I ask myself many times. Due to my nature, my tastes and my roots in my land and in Spain, I think that, if I had to leave, I would return as soon as I could. The possibility of leaving is there but it is not only about the ambition for a certain job, but, fundamentally, the desire to develop and learn certain innovative techniques and procedures. Wherever I go, I try to adapt and I don’t usually have problems because I like to meet and join in new places. As a student, I spent several months in France and Chile, doing general surgery, and in Italy, doing head and neck surgery. In any case, as in Spain, nowhere and this is where I would like to develop my work.
Now, that we are so sensitive with the expert committees, do you think the rulers pay attention to the politicians?
I believe that the word of scientists is taken seriously and is always a sign of guarantee, something favorable for society, but I also believe that science is used as a consultant in times of need. In the end, with the routine of a situation like the one we had before the pandemic, science is in second or fifteenth rank. And I say this with some qualms because I do not consider myself a scientist in capital letters, far from it. Hopefully one day I can change my mind.
Well, the award that they have just awarded responds to an innovative work to improve the lives of babies of few months.
Well, it is scientific but in a discreet way. It is true that we do science but not to call ourselves ‘scientists’, but to facilitate and improve people’s lives. I think the team I work with thinks that way.
Couldn’t they find a closer name than ‘Use of structured light in reconstructive craniosynostosis surgery’?
(Laughs) The truth is that it is an unattractive name. Light, although one thinks of the bill or the bulb, is still a physical property that can be used in many ways. There we do a job, helped by a fantastic group of engineers from the Carlos III University and, thanks to that technology, we use light as an emitting and receiving source of information. One is projected onto a surface, in this case, the head of a child with a developmental problem of the cranial vault, an early suture of the fontanelles and the bones of the skull, and, at the same time that it is emitted, a reception of the known light pattern distorted by hitting that surface. Thanks to light, without irradiating, we can obtain a 3D image of the surface of the patient’s head. The usual thing is a CT, which has high radiation but, considering the risk and the benefit, it is done but it is great to be able to get an image without irradiating.
How many operations have this technique taken?
We have operated on nine patients and the result has been favorable, to the best of our ability, in all cases. It is a very satisfying feeling to have done such successful interventions. It is comforting to see the patient’s parents and you go home thinking that all the effort has been worth it. Untreated craniosinososis has not been shown to have neurological effects, but cranial deformities do occur with significant social and psychological repercussions due to the irregular growth of the skull.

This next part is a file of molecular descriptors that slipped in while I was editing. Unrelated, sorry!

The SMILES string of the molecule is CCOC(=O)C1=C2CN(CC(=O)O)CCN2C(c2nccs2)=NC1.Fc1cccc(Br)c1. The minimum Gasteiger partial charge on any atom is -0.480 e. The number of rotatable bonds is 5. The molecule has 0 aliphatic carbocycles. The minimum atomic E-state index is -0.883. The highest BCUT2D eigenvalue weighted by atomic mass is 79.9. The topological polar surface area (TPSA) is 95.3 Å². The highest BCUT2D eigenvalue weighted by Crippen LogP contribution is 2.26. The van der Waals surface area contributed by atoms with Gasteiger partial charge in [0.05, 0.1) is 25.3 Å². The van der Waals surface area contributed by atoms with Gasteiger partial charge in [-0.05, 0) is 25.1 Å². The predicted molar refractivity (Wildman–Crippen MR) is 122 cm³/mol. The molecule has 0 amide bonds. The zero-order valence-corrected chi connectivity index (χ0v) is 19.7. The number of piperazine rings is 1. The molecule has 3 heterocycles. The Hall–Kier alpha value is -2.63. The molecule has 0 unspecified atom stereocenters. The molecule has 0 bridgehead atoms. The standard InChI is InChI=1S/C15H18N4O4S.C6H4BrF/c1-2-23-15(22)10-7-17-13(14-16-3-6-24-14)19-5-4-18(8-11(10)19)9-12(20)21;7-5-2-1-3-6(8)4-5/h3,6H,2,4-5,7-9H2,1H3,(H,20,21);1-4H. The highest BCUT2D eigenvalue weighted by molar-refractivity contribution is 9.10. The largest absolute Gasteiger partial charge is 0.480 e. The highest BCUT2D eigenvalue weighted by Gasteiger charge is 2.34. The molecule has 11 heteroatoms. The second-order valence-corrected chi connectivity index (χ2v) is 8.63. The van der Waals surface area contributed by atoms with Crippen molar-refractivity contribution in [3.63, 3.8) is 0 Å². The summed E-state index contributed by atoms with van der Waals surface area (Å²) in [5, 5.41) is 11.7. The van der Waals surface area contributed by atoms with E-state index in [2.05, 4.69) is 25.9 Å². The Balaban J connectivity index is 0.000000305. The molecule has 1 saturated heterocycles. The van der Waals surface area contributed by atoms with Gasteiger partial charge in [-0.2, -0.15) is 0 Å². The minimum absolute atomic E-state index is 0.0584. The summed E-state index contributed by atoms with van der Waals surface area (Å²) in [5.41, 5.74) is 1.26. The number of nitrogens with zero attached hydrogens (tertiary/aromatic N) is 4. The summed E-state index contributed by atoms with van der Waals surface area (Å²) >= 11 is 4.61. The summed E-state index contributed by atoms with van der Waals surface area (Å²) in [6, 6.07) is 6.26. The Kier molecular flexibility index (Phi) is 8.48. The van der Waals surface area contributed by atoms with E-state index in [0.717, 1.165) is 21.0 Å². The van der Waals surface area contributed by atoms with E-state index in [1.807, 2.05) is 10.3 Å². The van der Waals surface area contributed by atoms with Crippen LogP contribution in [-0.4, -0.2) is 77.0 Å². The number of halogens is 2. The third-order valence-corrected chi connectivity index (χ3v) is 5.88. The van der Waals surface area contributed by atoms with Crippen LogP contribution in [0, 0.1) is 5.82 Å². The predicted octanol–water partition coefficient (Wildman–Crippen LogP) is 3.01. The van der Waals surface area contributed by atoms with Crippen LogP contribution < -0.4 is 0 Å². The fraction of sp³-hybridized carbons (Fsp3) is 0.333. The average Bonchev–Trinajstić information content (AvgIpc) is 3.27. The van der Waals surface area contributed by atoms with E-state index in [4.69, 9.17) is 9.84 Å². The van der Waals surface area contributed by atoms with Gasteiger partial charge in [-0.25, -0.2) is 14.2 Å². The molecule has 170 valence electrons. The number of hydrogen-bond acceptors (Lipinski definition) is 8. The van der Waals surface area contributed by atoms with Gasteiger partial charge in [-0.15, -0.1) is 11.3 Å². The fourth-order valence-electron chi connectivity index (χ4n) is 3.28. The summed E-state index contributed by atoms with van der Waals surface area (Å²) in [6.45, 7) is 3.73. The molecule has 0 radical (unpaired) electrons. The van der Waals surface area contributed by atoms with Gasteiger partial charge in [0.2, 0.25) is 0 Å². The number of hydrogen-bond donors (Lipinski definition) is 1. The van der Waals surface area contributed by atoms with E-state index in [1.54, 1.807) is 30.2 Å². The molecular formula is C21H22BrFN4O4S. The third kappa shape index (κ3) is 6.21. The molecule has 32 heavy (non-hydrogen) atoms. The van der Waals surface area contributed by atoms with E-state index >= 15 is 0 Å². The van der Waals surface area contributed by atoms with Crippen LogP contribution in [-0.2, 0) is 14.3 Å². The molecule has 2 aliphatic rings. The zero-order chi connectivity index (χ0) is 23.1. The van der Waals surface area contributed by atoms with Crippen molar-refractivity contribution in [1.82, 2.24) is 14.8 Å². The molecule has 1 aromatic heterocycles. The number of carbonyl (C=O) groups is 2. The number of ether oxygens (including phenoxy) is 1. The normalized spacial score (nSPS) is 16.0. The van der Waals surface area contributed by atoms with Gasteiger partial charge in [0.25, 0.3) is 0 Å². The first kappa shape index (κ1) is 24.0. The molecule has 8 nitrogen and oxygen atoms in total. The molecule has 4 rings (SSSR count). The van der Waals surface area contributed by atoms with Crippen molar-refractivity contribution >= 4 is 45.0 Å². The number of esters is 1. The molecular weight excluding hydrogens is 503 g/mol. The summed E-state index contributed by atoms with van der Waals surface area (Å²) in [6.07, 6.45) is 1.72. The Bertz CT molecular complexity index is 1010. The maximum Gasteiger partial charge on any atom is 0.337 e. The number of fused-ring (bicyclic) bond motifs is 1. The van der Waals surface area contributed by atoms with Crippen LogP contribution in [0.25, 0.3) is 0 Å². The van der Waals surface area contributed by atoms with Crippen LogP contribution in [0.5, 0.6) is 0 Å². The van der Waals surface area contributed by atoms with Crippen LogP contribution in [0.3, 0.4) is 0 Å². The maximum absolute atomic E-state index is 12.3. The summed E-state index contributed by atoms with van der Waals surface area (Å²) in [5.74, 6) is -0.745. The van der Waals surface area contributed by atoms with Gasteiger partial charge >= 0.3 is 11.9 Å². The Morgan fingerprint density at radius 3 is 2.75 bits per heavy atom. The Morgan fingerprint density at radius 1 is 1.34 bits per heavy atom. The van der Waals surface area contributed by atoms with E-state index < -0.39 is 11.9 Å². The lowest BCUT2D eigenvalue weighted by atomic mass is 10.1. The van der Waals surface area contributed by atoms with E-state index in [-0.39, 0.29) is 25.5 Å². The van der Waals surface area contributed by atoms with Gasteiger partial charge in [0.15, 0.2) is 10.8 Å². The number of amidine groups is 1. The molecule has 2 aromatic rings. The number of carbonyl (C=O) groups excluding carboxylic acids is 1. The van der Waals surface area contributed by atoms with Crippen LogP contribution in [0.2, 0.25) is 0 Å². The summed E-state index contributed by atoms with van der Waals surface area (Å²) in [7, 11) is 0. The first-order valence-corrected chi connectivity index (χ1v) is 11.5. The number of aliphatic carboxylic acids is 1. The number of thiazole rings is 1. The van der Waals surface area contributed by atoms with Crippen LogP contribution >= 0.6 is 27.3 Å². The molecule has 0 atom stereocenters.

What are the most frequent problems you face in your discipline?
The most common, in a reference center such as Gregorio Marañón, are cancer patients. We operate on a very high percentage of advanced head and neck cancers, doing primary reconstructions. For example, we usually reconstruct the mandible with fibula, it is evaluated whether a radial flap of the forearm can be made in an intraoral defect… The free flaps are adapted to the defect and arteries and veins are anastomosed with microsurgery, with a special microscope.
How does a surgeon prepare for a possible mistake?
Let’s say that, in our training, it is implicitly knowing how to deal with stressful situations, desperate and unpleasant situations. Within that, is the error. Sometimes you get big scares. Fortunately, in most cases, everything is just a scare. If you read the leaflet of a common medicine, you may find that there are chances of dying from taking it, although it is rare to find such adverse reactions. Logically, the best way to solve a complication is not to have it and we try to minimize all possible errors so as not to face an irreparable error.
How is the work of the team you are part of structured?
It is a service that addresses practically all the subspecialties of the specialty itself. In general, all adjunct doctors master a wide variety of techniques and procedures, although there are some who are super-specialized in more specific branches. The training of the residents, among whom I am, consists of making a progressive learning of the most frequent pathologies, especially oral surgery, and then complementing all this with more complex processes of orthognathic surgery, oncological surgery, rehabilitation of implants in cancer patients that, in fact, we are one of the few centers in Spain where it is done and where we can have a specific consultation for it and, in the end, it is a progressive learning, sequences and each time expanding the field of action.
What research projects are you working on now?
We have several: one for monitoring the microsurgical reconstructions that we do with various imaging tests; another, on characteristics of cervicofacial infections and we are developing some more.